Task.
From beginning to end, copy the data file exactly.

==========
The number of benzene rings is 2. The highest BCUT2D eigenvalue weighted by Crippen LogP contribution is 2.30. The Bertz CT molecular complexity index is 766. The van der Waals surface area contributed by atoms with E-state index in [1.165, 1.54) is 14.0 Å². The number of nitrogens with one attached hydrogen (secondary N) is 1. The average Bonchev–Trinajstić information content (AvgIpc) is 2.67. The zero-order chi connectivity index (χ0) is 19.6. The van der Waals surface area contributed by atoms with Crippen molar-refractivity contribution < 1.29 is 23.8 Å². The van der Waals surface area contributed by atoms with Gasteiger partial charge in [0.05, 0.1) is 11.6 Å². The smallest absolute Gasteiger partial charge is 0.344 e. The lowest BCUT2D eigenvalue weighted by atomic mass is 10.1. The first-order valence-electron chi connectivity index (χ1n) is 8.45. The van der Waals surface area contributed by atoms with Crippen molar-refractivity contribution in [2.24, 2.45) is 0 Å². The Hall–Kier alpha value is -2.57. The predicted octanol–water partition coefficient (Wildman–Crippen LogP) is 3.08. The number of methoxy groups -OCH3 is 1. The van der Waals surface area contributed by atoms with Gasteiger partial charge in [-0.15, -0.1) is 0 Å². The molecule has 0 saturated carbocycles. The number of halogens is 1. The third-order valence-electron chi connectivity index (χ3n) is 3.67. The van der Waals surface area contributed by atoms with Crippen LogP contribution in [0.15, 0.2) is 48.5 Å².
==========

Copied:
The number of benzene rings is 2. The highest BCUT2D eigenvalue weighted by Crippen LogP contribution is 2.30. The Bertz CT molecular complexity index is 766. The van der Waals surface area contributed by atoms with E-state index in [1.165, 1.54) is 14.0 Å². The number of nitrogens with one attached hydrogen (secondary N) is 1. The average Bonchev–Trinajstić information content (AvgIpc) is 2.67. The zero-order chi connectivity index (χ0) is 19.6. The van der Waals surface area contributed by atoms with Crippen molar-refractivity contribution < 1.29 is 23.8 Å². The van der Waals surface area contributed by atoms with Gasteiger partial charge in [0.05, 0.1) is 11.6 Å². The smallest absolute Gasteiger partial charge is 0.344 e. The lowest BCUT2D eigenvalue weighted by atomic mass is 10.1. The first-order valence-electron chi connectivity index (χ1n) is 8.45. The van der Waals surface area contributed by atoms with Crippen molar-refractivity contribution in [2.24, 2.45) is 0 Å². The Hall–Kier alpha value is -2.57. The predicted octanol–water partition coefficient (Wildman–Crippen LogP) is 3.08. The number of methoxy groups -OCH3 is 1. The van der Waals surface area contributed by atoms with Gasteiger partial charge in [-0.15, -0.1) is 0 Å². The molecule has 0 saturated carbocycles. The number of halogens is 1. The third-order valence-electron chi connectivity index (χ3n) is 3.67. The van der Waals surface area contributed by atoms with Crippen LogP contribution in [0.15, 0.2) is 48.5 Å².